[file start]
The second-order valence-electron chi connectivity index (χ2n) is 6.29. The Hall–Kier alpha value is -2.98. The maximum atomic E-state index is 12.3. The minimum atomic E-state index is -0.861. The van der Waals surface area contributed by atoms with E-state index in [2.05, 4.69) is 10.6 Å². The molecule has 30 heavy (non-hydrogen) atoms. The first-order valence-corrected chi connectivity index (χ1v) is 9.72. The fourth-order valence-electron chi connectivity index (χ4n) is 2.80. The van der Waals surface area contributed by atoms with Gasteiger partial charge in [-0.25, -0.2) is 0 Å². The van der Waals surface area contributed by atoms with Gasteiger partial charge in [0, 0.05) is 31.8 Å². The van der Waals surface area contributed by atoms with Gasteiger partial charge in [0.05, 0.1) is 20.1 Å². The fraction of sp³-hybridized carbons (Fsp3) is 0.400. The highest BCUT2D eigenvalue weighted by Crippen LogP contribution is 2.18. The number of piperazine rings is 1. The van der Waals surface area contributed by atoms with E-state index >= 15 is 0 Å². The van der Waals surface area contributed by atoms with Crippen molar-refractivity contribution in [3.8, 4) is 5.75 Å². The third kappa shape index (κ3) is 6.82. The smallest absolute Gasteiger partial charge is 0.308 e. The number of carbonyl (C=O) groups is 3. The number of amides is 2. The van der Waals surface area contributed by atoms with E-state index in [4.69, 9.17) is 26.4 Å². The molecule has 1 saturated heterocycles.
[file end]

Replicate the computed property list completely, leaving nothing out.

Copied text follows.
The second-order valence-electron chi connectivity index (χ2n) is 6.29. The Hall–Kier alpha value is -2.98. The maximum atomic E-state index is 12.3. The minimum atomic E-state index is -0.861. The van der Waals surface area contributed by atoms with E-state index in [2.05, 4.69) is 10.6 Å². The molecule has 30 heavy (non-hydrogen) atoms. The first-order valence-corrected chi connectivity index (χ1v) is 9.72. The fourth-order valence-electron chi connectivity index (χ4n) is 2.80. The van der Waals surface area contributed by atoms with Gasteiger partial charge in [-0.25, -0.2) is 0 Å². The van der Waals surface area contributed by atoms with Gasteiger partial charge in [0, 0.05) is 31.8 Å². The van der Waals surface area contributed by atoms with Gasteiger partial charge in [0.05, 0.1) is 20.1 Å². The fraction of sp³-hybridized carbons (Fsp3) is 0.400. The highest BCUT2D eigenvalue weighted by Crippen LogP contribution is 2.18. The number of piperazine rings is 1. The van der Waals surface area contributed by atoms with E-state index >= 15 is 0 Å². The van der Waals surface area contributed by atoms with Crippen molar-refractivity contribution in [3.8, 4) is 5.75 Å². The third kappa shape index (κ3) is 6.82. The smallest absolute Gasteiger partial charge is 0.308 e. The number of carbonyl (C=O) groups is 3. The number of amides is 2. The van der Waals surface area contributed by atoms with E-state index in [4.69, 9.17) is 26.4 Å². The molecule has 1 saturated heterocycles.